Synopses & Reviews
Napoleon Bonaparte's ambitions for world domination are growing apace, when Captain Sir Thomas Kydd returns to take up command of his ship Tyger, he finds himself called to be part of a great armada on a mission of the utmost urgency. Britain is alone and isolated in Europe. If the kingdom is to thwart a deadly threat she must move very quickly to secure her position with neutral Denmark. A desperate decision is made by the Cabinet. It sends a sea force to the entrance to the Baltic and pressures the Crown Prince of Denmark to turn over the Danish fleet before it falls into the hands of Bonaparte. Unbeknownst to Kydd, his old friend, Renzi, has been called upon to undertake a parallel diplomatic mission to persuade the Danes to give up their fleet for the duration of the war. Renzi and Cecilia, Countess Farndon, are trapped in Copenhagen when everything comes to a terrible conclusion. In the meantime Kydd is lured ashore and captured by the French, but in a strange twist finds himself released to snatch the future king of France from exile. He returns to find a scene of chaos and terror. While attempting Renzi's rescue, Kydd is witness to the poignant sight, never to be forgotten, of the entire surrendered Danish fleet sailing out of Copenhagen harbor the ships slowly proceeding one by one.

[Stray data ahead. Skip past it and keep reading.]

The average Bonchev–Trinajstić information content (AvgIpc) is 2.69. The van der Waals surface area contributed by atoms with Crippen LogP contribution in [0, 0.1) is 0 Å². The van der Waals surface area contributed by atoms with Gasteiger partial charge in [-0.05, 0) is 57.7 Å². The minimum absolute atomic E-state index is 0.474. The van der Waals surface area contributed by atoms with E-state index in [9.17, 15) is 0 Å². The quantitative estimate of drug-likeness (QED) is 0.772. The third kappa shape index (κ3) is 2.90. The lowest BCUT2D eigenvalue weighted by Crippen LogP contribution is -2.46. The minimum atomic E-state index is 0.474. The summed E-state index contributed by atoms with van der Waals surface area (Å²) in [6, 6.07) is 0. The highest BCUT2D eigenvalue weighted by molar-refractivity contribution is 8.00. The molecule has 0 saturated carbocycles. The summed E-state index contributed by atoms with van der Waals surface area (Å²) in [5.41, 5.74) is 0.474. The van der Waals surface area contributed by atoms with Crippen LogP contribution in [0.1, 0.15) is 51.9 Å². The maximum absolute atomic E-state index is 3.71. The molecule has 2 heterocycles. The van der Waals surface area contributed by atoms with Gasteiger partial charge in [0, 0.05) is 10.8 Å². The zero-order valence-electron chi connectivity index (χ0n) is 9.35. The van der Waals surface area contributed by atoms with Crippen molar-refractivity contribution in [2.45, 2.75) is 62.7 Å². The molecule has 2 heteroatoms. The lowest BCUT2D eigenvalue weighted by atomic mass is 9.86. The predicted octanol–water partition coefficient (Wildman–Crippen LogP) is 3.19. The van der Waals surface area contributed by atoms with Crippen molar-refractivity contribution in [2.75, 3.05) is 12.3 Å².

Copenhagen Harbor is on fire . . . 1807. Captain Sir Thomas Kydd resumes command of Tyger and is ordered to join a great armada on a desperate mission to pressure the Danish Crown Prince to turn his fleet over to Britain before Napoleon has the opportunity to seize it. On a parallel mission Nicholas Renzi--the Lord Farndon, also Kydd's best friend and brother-in-law--fails in an effort at using diplomacy to persuade the Danes to give up their fleet to Britain for the duration of the war. Neutral Denmark now controls the straits through which the entire Baltic trade passes and the French army is mustering at her borders. If the Napoleon manages to take control of the Danish navy--France's already-considerable naval forces may allow him to invade the English mainland and achieve hegemony over all of Europe. A fiery inferno--the Second Battle of Copenhagen--ensues.